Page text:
Harshit Kumar

Research Areas. Deep Learning, Malware Detection, Hardware Security


I am a fifth-year Ph.D. candidate in Electrical and Computer Engineering at Georgia Tech, advised by Prof. Saibal Mukhopadhyay. My current research is in AI-driven system modeling, with a focus on malware detection and discrete dynamical systems (e.g., forest fire).

In cybersecurity, I’ve led research on Hardware-based Malware Detectors, addressing AI modeling challenges arising from limitations in behavioral profiling of malware. More recently, in the Science of AI program (sponsored by Office of Naval Research), my work focuses on adapting AI training and evaluation methods for stochastic dynamical systems.

Rooted in first principles, my problem-solving approach has enabled me to adapt and innovate in various fields. During internships in research labs at New York University, Intel, and Whiterabbit.ai, I’ve tackled diverse challenges from semiconductor supply chain security to ransomware detection and medical imaging. My research ethos is centered on addressing fundamental problems with the potential for significant real-world impact.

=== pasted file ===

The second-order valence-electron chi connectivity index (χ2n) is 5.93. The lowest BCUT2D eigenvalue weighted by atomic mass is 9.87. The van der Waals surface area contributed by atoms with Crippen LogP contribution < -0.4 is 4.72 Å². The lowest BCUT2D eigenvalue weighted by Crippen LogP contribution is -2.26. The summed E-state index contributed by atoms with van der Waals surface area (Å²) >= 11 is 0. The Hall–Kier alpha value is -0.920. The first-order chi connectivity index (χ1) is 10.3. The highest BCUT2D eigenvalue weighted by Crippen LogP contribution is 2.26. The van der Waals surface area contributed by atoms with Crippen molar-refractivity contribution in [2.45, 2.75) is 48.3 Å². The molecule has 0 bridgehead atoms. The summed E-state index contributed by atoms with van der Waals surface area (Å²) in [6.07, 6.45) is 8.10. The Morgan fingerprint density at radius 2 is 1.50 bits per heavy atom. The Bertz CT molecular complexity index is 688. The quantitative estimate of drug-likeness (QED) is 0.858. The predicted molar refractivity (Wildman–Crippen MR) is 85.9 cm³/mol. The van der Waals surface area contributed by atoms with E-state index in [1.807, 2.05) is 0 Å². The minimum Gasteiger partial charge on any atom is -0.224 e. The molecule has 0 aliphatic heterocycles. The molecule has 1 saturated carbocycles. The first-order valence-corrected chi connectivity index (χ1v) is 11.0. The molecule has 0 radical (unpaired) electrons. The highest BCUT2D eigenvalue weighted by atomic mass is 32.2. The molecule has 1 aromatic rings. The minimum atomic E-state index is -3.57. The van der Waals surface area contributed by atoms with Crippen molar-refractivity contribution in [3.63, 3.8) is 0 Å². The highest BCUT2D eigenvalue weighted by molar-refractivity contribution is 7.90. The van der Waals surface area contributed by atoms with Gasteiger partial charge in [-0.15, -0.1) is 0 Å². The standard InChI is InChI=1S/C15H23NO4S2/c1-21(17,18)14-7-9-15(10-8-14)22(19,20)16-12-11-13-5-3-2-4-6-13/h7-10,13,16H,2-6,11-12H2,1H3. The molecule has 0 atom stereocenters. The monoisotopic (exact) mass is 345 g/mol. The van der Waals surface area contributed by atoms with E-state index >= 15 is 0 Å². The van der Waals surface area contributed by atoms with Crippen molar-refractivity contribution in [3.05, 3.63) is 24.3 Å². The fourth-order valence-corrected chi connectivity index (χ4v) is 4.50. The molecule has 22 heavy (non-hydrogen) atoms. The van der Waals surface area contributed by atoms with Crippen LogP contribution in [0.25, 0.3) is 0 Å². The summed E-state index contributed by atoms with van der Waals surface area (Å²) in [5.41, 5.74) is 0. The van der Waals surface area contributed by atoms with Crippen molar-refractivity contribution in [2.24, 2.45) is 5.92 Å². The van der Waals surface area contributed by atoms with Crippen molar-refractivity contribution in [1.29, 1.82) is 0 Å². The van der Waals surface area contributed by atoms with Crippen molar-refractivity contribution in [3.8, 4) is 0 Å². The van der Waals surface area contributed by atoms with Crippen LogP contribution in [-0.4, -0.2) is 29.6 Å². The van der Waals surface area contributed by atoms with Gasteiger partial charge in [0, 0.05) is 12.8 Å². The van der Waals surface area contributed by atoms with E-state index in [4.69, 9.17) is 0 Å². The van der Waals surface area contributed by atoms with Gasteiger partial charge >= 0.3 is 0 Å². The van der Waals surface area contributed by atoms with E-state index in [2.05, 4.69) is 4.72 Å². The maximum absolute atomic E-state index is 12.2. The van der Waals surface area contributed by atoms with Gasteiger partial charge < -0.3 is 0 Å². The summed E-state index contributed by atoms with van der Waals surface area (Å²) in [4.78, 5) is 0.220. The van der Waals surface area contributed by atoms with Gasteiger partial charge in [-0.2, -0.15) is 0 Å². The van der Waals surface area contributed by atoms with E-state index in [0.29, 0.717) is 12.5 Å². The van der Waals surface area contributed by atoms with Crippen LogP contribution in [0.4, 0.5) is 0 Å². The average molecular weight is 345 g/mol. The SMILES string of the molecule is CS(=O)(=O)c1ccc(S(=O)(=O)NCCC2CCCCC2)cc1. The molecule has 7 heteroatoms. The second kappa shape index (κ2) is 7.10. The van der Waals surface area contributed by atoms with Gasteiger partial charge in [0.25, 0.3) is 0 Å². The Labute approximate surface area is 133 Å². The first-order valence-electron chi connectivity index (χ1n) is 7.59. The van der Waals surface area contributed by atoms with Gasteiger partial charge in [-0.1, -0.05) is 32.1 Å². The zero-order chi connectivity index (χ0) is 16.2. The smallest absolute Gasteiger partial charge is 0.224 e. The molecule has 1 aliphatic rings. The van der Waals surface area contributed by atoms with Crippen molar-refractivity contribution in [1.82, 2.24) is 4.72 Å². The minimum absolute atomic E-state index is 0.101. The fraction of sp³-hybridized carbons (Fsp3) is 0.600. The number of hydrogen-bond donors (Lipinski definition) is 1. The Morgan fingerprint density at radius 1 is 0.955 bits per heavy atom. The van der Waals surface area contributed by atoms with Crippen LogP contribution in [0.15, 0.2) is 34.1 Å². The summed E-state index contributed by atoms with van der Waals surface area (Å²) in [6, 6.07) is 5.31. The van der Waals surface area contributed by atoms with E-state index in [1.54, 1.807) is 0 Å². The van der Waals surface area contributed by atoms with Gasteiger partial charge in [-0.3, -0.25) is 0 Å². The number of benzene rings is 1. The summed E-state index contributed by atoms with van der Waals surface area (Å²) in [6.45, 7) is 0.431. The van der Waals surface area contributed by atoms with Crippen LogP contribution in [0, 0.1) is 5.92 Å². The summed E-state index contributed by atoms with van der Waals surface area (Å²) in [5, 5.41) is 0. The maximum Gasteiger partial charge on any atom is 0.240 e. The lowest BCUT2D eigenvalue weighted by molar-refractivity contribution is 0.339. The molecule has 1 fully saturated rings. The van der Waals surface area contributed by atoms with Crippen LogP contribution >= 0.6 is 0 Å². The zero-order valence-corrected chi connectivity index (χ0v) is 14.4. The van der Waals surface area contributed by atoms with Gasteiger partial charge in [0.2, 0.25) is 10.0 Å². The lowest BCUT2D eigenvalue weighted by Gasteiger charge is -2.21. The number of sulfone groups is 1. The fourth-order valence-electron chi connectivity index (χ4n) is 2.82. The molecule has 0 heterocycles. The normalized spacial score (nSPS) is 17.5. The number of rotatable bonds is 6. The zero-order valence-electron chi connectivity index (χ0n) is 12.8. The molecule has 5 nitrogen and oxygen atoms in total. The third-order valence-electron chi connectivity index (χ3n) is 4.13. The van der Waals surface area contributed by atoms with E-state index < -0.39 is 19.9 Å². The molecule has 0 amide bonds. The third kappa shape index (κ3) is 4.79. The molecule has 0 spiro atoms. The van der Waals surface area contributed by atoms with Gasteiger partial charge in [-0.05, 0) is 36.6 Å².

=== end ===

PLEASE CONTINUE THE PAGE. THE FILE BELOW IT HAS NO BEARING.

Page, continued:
Some specific things I’ve worked on, by topic:

  • Deep Learning
    • DNN Architectures (Transformer, Convolutional, Recurrent) for spatio-temporal prediction
    • Evaluation strategies for stochastic dynamical systems (e.g., forest fire evolution)
  • Application of Machine Learning in Malware Detection
    • Uncertainty Estimation for detecting concept drift
    • Statistical Models for learning malicious behavior in a time-series under noisy labels
  • Medical Imaging
    • Transformer-based DNN architecture for breast cancer detection in 3D mammograms
  • Hardware Security
    • Logic Locking for semiconductor supply chain security
    • Camouflaging for supply chain security of superconducting circuits (used in quantum computers)
  • Signal Processing
    • De-noising algorithms for single-channel speech enhancement